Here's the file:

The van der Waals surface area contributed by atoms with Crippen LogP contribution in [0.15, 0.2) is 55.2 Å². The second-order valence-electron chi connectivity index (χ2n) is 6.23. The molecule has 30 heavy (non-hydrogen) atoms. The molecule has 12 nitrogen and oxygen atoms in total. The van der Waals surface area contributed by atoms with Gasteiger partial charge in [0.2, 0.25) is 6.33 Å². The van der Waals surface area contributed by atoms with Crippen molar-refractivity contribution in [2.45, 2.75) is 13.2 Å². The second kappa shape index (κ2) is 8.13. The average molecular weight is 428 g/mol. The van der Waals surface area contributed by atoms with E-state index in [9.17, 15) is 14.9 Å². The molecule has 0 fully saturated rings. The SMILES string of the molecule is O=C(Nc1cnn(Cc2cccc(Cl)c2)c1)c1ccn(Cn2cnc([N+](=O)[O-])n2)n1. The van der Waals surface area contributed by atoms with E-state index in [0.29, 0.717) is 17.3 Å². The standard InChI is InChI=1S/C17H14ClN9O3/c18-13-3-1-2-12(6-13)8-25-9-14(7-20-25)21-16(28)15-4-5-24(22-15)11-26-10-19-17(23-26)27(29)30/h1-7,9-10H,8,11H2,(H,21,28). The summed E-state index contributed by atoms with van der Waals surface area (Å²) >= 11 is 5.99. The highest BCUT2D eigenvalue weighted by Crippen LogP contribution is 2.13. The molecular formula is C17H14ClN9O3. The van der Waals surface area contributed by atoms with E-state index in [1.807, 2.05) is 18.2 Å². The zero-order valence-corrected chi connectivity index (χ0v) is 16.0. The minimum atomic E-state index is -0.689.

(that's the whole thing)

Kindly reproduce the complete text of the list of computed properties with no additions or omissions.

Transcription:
The van der Waals surface area contributed by atoms with Crippen LogP contribution in [0.15, 0.2) is 55.2 Å². The second-order valence-electron chi connectivity index (χ2n) is 6.23. The molecule has 30 heavy (non-hydrogen) atoms. The molecule has 12 nitrogen and oxygen atoms in total. The van der Waals surface area contributed by atoms with Gasteiger partial charge in [0.2, 0.25) is 6.33 Å². The van der Waals surface area contributed by atoms with Crippen molar-refractivity contribution in [2.45, 2.75) is 13.2 Å². The second kappa shape index (κ2) is 8.13. The average molecular weight is 428 g/mol. The van der Waals surface area contributed by atoms with E-state index in [9.17, 15) is 14.9 Å². The molecule has 0 fully saturated rings. The SMILES string of the molecule is O=C(Nc1cnn(Cc2cccc(Cl)c2)c1)c1ccn(Cn2cnc([N+](=O)[O-])n2)n1. The van der Waals surface area contributed by atoms with E-state index in [0.29, 0.717) is 17.3 Å². The standard InChI is InChI=1S/C17H14ClN9O3/c18-13-3-1-2-12(6-13)8-25-9-14(7-20-25)21-16(28)15-4-5-24(22-15)11-26-10-19-17(23-26)27(29)30/h1-7,9-10H,8,11H2,(H,21,28). The summed E-state index contributed by atoms with van der Waals surface area (Å²) >= 11 is 5.99. The highest BCUT2D eigenvalue weighted by Crippen LogP contribution is 2.13. The molecular formula is C17H14ClN9O3. The van der Waals surface area contributed by atoms with E-state index in [1.807, 2.05) is 18.2 Å². The zero-order valence-corrected chi connectivity index (χ0v) is 16.0. The minimum atomic E-state index is -0.689.